Weighing my options
This morning, I attended the second meeting of the Carroll County Health Committee. I expected to encounter articulate discussion about the health needs of the county, and I did. I did not, however, expect a long-lost friend to show up.
It stared at me in the corner of the room, surrounded by dopplegangers wedged tightly in a square box. Iced with chocolate, it gazed at me with an especially enthusiastic, glazed expression.
It was a doughnut.
Since January, I've been working toward eating healthier and exercising more. I know, I know -- I've fallen into the New Year's resolution trap. Most people commit to a goal at the beginning of the year and give up two months in, but I am trying really hard not to be one of these people.
This means that I've been eating roughly 1,200 calories a day for four months now, focusing primarily on fish and veggies. In the meantime, I've had to politely show my fatty food friends to the door while hideously crying and looking out the window as the fried chicken van drives away.
Goodbye, double chocolate chip cake ice cream sundae. I'll see you in another life, macaroni and cheese casserole. Oh, don't hang around, steak -- we'll only hurt each other in the long run.
I thought I'd bidden donuts farewell four months ago, so you can imagine how shocked I was to see one of those delicious, fat morsels this morning. I lingered by the refreshment table for a while, mentally adding up how many calories I'd have to sacrifice to enjoy some time with a beloved friend.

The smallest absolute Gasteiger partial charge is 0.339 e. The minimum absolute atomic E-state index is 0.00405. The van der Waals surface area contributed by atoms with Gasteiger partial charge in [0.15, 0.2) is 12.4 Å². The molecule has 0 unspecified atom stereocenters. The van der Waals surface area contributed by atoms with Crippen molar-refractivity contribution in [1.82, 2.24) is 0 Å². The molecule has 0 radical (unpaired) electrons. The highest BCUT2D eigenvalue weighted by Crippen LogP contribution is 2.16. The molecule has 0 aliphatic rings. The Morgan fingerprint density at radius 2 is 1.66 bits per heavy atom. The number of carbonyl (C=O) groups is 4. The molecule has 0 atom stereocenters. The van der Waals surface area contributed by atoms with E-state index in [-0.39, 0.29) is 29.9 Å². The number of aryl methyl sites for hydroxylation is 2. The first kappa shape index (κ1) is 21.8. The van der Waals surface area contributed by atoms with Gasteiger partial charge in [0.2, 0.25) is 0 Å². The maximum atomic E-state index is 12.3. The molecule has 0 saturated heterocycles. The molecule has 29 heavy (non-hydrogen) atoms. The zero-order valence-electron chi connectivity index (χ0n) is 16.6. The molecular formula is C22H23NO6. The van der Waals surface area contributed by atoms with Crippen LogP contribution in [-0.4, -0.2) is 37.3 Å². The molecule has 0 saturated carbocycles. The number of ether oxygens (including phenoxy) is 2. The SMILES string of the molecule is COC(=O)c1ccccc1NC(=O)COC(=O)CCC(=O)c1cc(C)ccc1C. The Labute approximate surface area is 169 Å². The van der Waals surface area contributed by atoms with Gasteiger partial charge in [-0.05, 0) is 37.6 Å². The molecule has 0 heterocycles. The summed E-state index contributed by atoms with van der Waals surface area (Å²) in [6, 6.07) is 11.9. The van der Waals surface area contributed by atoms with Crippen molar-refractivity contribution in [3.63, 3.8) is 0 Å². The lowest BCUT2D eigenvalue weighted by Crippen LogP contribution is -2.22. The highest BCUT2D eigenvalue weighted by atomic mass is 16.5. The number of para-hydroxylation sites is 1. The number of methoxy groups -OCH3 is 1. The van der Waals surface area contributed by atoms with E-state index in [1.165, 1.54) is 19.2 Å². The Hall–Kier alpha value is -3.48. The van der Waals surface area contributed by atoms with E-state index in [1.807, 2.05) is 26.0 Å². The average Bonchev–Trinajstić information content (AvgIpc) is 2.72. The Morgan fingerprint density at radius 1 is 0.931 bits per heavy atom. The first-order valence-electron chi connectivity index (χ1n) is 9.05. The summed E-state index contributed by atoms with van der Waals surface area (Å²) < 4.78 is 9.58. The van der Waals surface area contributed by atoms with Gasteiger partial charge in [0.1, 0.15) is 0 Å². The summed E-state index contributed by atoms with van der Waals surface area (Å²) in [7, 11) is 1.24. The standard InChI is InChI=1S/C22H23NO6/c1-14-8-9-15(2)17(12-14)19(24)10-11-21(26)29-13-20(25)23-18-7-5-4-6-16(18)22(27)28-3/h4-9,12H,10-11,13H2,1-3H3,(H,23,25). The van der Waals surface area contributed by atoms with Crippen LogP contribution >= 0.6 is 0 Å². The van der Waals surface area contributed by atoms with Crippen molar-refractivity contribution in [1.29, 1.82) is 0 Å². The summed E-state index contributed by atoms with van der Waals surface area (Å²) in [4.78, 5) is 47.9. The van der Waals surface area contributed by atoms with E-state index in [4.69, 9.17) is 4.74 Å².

Through cost-benefit analysis, I realized that I'd have to skip dinner and lunch if I wanted five minutes with a doughnut. Sadly, I walked away with a cup of hot, black coffee, mourning my loss despite remaining professional and alert during the meeting.
It's really difficult to make healthy decisions, but I'm happy I can turn down a doughnut when all I want is to indulge in the fried, glazed goodness. I hope this shows some kind of progress; five months ago, I would've dug in without question and I definitely wouldn't have logged how many calories I'd have to burn to make up for eating that doughnut.
Still, self-improvement is a long, difficult process and lapses in judgment -- like choosing to eat that doughnut -- can easily hinder positive results. It all depends on consistency, a concept I grasp at work but have never been able to fully control when watching TV on the couch.
If you're working on improving your health, too, you should know you aren't the only person who had to banish your great food loves in favor of leaner, lighter options. Keep going, even if doughnuts proposition you when you least expect it and you still fantasize about eating one long after the encounter.
That kind of temptation is ordinary. Rejecting it, though, is extraordinary.
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Samantha Jones is a reporter for the Carroll County News. Her email address is CCNNews@cox-internet.com.